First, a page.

Hrmmph. Dislike cooking?
I'm not a gourmand, and this is no Smitten Kitchen, but I think I might do some posts of cheap, healthy, easy quick dinners. Recipe at the bottom of post--skip down if you don't want my rambling commentary.
This one can be made, for me, without a trip to the store. It's because of our well stocked pantry, which could just as easily be a cupboard. Here's how it works: I always have onions, (I don't know how anyone functions if you don't have a couple of onions waiting for you!) garlic, spices, and the grains and oils and baking stuff I use all the time, on hand. When I use up one of these ingredients, I just write it on the grocery list that we keep running, on the fridge. I have tied a pencil to the magnet that holds the list, because otherwise I can't find anything to write with when I use up the ingredient, and I forget about it and don't have it the next time I need it. Things that are sold in bulk at the coop where we shop, like lentils and honey, I write a b next to, with a little circle around it, so Paul, who does the grocery shopping, will be alerted to bring the appropriate container. If I were really organized, I would put the empty container in a certain place, like the grocery bag, so he wouldn't have to hunt around to find it!
I haven't planned this recipe into this week, but if I needed to, I could go downstairs and make it right now. It can be baked in the oven, or a crock pot (which I don't have) or in a solar oven if it's too hot to heat the house.
I think the key to not loathing cooking is only making food that you personally like to eat! I don't even try cooking things that seem weird or gross to me. When I have, it is invariably a disaster.
I enjoy preparing meals for the family infinitely more if I know where my food came from, and can feel good about serving them something delicious and nourishing. I also like touching good fresh food. I am a bit like a preschooler--my favorite thing about this recipe, is running the lentils through my hands when I put them in the dish! (If the kids aren't too messy, one could let them play with the dried beans while one gets the rest of the ingredients together. It's like a sensory bin in the nursery school! My kids like to put their plastic snakes and dinosaurs in grain and make little diorama scenes! Afterwards they want to help put everything together, and then they have a better chance of liking the food, since they helped cook it.)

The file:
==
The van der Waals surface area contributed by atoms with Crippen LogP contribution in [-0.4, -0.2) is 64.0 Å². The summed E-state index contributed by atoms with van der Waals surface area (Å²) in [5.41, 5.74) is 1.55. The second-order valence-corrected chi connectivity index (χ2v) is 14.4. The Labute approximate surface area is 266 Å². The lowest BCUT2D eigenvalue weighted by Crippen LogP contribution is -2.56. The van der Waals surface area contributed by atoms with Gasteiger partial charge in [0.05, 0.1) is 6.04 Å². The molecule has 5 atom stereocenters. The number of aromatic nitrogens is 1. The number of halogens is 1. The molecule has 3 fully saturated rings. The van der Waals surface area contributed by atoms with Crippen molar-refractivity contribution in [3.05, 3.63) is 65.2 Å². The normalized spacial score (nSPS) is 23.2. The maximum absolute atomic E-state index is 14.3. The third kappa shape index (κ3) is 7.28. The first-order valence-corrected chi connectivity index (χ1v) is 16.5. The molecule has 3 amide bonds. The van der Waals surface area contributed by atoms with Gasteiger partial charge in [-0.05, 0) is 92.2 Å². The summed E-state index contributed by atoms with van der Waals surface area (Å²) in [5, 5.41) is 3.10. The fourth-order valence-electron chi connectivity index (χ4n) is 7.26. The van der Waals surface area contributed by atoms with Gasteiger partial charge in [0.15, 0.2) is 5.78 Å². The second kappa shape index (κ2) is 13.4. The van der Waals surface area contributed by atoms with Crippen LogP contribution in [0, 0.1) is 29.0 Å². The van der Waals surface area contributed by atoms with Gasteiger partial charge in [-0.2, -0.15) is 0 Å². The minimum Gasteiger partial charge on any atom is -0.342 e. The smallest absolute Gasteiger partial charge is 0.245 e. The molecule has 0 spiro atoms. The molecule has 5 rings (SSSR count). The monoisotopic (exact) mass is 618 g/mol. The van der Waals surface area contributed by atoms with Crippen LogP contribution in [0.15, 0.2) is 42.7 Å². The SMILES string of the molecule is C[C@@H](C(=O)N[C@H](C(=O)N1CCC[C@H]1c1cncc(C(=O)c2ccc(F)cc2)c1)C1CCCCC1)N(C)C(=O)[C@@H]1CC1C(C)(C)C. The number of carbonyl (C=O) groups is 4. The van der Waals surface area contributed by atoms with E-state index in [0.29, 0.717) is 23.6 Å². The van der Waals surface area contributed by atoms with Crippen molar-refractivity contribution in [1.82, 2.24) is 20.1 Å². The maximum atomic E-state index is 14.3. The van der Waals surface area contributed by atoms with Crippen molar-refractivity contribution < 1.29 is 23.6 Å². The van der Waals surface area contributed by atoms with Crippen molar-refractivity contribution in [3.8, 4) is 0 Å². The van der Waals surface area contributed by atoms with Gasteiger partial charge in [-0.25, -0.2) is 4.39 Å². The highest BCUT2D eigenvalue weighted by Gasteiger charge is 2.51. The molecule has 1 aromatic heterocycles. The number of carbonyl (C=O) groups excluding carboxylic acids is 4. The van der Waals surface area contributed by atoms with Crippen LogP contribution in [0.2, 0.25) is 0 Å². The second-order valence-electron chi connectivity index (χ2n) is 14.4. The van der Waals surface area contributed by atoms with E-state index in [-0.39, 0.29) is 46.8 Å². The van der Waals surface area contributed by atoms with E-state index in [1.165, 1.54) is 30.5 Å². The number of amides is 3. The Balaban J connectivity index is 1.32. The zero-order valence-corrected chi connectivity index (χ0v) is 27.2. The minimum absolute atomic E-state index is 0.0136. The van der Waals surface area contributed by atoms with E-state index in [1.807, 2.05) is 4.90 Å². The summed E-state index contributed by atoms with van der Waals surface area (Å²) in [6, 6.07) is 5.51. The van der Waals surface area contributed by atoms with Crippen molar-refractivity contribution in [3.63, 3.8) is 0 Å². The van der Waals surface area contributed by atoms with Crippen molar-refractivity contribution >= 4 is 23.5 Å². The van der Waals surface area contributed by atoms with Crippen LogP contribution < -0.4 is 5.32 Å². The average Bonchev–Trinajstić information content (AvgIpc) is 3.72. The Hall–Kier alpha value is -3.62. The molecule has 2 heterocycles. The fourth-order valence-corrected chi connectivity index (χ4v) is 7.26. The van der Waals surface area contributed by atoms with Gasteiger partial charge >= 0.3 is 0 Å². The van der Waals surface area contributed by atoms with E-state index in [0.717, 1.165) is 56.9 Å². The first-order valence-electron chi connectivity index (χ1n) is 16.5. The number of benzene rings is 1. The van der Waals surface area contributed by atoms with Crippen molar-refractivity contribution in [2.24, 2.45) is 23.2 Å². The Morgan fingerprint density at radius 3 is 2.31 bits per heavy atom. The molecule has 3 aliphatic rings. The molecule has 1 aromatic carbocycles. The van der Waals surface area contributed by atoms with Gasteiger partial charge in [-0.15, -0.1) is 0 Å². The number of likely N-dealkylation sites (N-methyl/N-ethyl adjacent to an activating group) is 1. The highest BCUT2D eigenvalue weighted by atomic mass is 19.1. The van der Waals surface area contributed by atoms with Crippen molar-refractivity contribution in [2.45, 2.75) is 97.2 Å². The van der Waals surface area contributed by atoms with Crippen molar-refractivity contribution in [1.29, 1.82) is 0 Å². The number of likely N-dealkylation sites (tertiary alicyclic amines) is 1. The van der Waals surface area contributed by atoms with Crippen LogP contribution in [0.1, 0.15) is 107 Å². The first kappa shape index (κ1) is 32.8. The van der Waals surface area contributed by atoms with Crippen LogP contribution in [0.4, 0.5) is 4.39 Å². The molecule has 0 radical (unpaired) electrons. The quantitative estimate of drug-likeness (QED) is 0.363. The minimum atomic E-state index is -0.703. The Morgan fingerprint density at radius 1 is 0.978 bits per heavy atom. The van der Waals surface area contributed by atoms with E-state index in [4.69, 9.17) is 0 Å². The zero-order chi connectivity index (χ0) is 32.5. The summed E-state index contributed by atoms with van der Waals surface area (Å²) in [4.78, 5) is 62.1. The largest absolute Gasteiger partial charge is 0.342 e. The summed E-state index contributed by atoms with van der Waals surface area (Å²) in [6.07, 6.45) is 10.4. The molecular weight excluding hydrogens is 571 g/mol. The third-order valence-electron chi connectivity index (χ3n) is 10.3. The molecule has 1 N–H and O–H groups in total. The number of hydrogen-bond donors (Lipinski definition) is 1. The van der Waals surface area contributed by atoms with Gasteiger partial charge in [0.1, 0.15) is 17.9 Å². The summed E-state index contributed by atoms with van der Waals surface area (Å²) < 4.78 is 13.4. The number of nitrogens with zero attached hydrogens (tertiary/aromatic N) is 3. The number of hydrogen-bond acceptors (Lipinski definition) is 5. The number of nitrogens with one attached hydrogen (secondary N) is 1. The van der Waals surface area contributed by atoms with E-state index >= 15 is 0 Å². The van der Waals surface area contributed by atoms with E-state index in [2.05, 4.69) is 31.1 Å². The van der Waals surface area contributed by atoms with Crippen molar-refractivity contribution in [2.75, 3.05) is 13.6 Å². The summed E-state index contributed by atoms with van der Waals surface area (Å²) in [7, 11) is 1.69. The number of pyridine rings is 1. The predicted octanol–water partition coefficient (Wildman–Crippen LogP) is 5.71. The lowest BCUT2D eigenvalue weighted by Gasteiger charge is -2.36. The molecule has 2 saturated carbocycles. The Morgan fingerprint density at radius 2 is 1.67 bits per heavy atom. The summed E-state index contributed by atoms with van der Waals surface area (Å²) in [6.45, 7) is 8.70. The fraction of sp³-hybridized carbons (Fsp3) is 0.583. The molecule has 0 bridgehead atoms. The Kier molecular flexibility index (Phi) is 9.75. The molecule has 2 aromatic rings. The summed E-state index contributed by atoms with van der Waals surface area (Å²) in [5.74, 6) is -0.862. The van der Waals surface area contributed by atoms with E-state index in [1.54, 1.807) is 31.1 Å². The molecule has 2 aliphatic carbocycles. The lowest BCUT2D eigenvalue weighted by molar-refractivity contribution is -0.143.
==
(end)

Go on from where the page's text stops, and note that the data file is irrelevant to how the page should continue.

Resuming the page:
Also, a sharp knife, and a good wooden butcher block. It's no fun to cut an onion with a dull knife. That makes me cry. And then I'm liable to cut myself, or go ballistic when the kids flip the lentils I gave them all over the kitchen floor. Life with little children is really more enjoyable with a good sharp knife. I have one plain good chef's knife that I use for almost everything. I sharpen it with a round steel I keep right next to the knife. I haven't taken a class in sharpening, (I know, I'm really just straightening the edge, Imad!) but it stays keen enough for me. I use a wooden butcher block to cut, for everything. A damp towel under the cutting board can keep it from sliding around if that's a problem.
This is the recipe that got me started tolerating beans. I first found it on HappyFoody. For some reason, I grew up loathing them. But this is so tasty, I like to lick out the pot after it's all gone! I brought this to a church dinner once, and people who claimed they hated lentils had seconds and asked for the recipe. No guarantees that you or yours will like it, but I and mine do! I find that my hungry children like almost anything, whereas my children who've had their fill of crackers and sweets are bound to complain about even their favorite dishes!
Honey Baked Lentils
Good for the cooler months. Serve with good rice, or pitas, or fresh whole wheat bread and butter, or as a soup, with a spoon! Great with a nutty or grainy bread. This does take some time in the oven, so it's not a last-minute dish, but it is low effort! Good with carrots or winter squash or sweet potatoes. Winter vegetables could be cooked into it. But honestly I just make it plain and simple.
I cup Lentils, I use brown
2 Tbsp Honey, could also be made with maple syrup
2 Tbsp Soy sauce or tamari
2 Tbsp Olive oil
1/2 tsp Ginger: grated fresh or the powdered spice is fine too
2 cups Water
Salt and pepper to taste
Put all the ingredients in a covered dish, in a 350F oven, and bake until fragrant and tender, about 1 1/2 hours. Lentils should be very soft.
If desired, blend or run through a food mill to make it smooth; for some reason my kids like smooth things best.